Edward labelled two of the concerto's motifs Windflower themes and he described the work as being full of romantic feeling. . . awfully emotional! too emotional but I love it.

The work was dedicated to Fritz Kreisler, who gave its premiere performance in London. But below was a second dedication in Spanish: Aquí está encerrada el alma de . . . . . , which means Here is enshrined the soul of . . . . .

The mysterious five dots are reminiscent of the three asterisks heading the thirteenth Enigma variation. Do they stand for 'A L I C E' (Stuart Wortley)? Certainly in his correspondence to her he spoke of it as Our Concerto. And after a rehearsal of the work in London he wrote to her that, although the seats of the auditorium were empty, there was a spirit hovering in block A. . . which is where Windflower generally sat.

The Violin Concerto was an instant success: much performed in Britain and abroad, and on both sides of the Atlantic. It remains today a staple of the concerto repertoire.

One intriguing detail: Elgar's Violin Concerto carries the identical opus number to the Violin Concerto of Ludwig van Beethoven (opus 61). There were two other minor works that Elgar composed over the same period that were ultimately allotted numbers 60 and 62. On closer inspection, this order seems somewhat arbitrary. Could it be that Edward intentionally juggled the figures to create a Beethovenian allusion? That would certainly be typical of his sense of fun.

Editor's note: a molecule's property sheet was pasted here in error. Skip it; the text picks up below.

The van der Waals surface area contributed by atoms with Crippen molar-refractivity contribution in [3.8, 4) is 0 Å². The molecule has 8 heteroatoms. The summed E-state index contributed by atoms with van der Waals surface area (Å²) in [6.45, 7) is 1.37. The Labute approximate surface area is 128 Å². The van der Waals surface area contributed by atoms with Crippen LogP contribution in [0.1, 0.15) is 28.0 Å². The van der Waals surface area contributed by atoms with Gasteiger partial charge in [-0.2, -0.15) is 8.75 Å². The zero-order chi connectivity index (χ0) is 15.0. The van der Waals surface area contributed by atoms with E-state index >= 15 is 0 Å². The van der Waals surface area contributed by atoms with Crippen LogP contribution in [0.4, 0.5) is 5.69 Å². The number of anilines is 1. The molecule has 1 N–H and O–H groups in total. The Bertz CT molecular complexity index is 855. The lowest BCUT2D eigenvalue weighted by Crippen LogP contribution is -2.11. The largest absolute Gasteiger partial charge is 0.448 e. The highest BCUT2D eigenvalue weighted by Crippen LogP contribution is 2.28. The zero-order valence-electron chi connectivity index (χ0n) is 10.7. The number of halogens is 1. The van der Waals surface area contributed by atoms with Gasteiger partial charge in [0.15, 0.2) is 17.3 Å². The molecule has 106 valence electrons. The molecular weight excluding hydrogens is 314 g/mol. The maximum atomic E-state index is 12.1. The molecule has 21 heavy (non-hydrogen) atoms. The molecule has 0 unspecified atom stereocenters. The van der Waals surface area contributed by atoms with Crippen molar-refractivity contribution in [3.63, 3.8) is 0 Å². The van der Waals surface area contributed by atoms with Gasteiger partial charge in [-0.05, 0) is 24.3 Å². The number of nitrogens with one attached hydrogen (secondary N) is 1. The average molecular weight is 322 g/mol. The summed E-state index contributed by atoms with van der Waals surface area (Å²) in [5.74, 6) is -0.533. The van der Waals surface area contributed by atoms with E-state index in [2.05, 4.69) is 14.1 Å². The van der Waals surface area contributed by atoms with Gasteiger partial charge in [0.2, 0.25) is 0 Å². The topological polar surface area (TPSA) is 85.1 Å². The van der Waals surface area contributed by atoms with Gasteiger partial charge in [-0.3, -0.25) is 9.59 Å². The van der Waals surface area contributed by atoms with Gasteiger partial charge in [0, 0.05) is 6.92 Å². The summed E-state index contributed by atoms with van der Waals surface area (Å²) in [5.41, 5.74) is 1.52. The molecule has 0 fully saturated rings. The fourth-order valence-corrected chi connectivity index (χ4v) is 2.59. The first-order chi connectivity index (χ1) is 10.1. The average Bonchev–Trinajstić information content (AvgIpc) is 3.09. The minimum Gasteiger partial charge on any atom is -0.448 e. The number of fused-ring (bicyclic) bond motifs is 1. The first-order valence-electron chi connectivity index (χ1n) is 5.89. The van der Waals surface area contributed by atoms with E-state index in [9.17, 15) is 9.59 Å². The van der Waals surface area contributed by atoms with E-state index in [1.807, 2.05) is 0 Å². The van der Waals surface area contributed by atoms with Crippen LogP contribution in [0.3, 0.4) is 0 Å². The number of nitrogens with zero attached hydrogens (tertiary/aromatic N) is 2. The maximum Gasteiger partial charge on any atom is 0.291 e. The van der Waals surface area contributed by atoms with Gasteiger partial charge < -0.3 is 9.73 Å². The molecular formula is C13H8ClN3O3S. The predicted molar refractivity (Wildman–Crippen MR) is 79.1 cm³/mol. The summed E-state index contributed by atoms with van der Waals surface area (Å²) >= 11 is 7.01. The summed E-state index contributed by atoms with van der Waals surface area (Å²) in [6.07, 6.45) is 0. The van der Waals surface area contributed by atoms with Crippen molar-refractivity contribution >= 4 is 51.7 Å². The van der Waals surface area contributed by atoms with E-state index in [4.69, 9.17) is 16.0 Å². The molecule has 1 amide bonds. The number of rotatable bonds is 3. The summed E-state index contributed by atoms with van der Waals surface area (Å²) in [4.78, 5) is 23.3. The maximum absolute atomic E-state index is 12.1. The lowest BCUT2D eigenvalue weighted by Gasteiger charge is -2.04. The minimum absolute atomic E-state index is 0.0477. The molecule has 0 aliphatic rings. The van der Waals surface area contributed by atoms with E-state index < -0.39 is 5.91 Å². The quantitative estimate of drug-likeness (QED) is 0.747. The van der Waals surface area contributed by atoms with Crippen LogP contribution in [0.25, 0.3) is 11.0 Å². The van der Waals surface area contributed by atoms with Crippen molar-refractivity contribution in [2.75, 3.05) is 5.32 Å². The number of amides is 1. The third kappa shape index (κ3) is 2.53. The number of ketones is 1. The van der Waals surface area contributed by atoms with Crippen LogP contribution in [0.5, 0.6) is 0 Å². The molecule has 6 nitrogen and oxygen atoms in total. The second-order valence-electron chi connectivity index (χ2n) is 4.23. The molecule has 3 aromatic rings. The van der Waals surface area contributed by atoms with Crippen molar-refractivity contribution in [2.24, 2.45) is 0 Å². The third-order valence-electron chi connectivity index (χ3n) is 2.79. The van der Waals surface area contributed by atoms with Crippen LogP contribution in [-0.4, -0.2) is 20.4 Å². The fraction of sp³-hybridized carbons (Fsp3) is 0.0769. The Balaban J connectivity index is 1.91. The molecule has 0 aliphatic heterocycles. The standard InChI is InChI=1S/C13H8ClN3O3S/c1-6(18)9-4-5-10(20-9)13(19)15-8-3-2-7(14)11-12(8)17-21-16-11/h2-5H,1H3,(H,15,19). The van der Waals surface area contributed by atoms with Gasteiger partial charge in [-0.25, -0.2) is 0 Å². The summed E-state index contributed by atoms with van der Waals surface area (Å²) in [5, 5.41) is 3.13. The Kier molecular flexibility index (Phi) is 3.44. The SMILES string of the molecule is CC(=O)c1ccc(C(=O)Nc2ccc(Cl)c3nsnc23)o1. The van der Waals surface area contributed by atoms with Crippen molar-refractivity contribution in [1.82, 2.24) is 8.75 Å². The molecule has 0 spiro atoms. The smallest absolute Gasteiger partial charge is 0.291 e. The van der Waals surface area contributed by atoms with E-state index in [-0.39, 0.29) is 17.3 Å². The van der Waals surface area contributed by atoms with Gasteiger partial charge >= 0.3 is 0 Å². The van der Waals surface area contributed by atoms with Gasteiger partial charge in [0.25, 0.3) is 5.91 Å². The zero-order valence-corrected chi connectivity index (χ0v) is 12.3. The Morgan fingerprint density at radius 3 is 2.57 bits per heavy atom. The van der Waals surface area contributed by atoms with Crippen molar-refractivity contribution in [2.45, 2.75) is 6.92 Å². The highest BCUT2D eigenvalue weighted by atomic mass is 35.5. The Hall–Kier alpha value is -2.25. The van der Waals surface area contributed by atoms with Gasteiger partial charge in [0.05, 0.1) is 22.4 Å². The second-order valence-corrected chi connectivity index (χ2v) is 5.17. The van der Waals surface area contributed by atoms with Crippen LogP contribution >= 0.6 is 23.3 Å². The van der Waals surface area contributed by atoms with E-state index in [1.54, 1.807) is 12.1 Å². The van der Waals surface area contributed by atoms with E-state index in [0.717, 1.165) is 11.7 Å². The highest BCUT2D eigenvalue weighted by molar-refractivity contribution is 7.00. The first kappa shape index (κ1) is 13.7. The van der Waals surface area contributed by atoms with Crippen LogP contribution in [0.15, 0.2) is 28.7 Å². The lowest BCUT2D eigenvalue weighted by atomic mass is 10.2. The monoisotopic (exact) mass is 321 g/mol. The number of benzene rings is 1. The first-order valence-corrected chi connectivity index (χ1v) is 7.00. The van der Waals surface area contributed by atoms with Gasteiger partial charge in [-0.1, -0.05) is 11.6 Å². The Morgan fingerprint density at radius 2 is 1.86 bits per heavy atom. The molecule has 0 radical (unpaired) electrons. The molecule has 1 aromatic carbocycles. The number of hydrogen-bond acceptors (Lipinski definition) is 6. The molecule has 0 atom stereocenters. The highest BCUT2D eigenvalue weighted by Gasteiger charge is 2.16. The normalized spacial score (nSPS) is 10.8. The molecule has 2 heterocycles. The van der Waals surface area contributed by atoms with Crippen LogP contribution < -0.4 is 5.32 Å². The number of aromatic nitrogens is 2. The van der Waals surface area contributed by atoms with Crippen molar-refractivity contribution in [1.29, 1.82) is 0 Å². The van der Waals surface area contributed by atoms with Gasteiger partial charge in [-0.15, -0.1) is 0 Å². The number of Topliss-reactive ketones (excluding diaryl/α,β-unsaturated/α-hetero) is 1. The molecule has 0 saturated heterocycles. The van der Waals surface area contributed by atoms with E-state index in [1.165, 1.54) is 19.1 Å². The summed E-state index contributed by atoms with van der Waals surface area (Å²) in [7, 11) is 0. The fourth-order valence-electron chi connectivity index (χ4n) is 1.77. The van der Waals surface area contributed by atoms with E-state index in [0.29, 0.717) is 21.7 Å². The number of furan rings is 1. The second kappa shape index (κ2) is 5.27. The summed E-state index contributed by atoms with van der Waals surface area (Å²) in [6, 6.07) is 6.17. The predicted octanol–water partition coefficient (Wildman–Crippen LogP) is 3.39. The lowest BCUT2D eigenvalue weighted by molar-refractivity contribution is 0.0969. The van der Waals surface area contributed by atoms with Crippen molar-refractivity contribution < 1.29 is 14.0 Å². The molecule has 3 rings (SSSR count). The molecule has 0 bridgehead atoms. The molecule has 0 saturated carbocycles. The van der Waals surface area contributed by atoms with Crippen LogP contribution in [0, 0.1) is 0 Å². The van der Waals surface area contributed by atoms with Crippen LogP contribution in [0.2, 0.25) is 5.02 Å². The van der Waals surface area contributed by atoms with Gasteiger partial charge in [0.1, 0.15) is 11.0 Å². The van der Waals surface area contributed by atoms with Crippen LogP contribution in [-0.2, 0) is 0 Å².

Hot on the heels of Edward's Violin Concerto came the Second Symphony. This is a more austere and abstract, less approachable work than the First Symphony, though one that ultimately I find more satisfying and that touches me on a deeper level. Its density and complexity of texture suggest a conscious leaning further toward the symphonic poems or opera scores of Elgar's champion, Richard Strauss. Despite its lyrical and deeply personal slow movement, the public responded to it (and perhaps still does) with much less enthusiasm than for the First Symphony and the Violin Concerto. On stage, receiving the premiere's cooler than expected applause, Elgar commented to the orchestra's leader, W. H. Reed: What's the matter with them, Billy? They sit there like a lot of stuffed pigs.

Over the next few years, Elgar was to produce a stream of part songs, smaller choral pieces, and several shorter orchestral works, amongst them the Coronation March for King George V and the fragile Sospiri (Italian for Sighs). There would also be two masterpieces: a cantata, The Music Makers, and the symphonic study, Falstaff. But Elgar's public zenith occurred with the Violin Concerto in 1910. Even though he would, till the very end of his life, continue to be wheeled out as an increasingly passé national icon and offered all due respect, his general popularity was already on the wane.

The zenith had likewise passed for the complacent social milieu of Edwardian England. On 4 August 1914 came Britain's declaration of war on Germany, and Armageddon was upon them all. . . .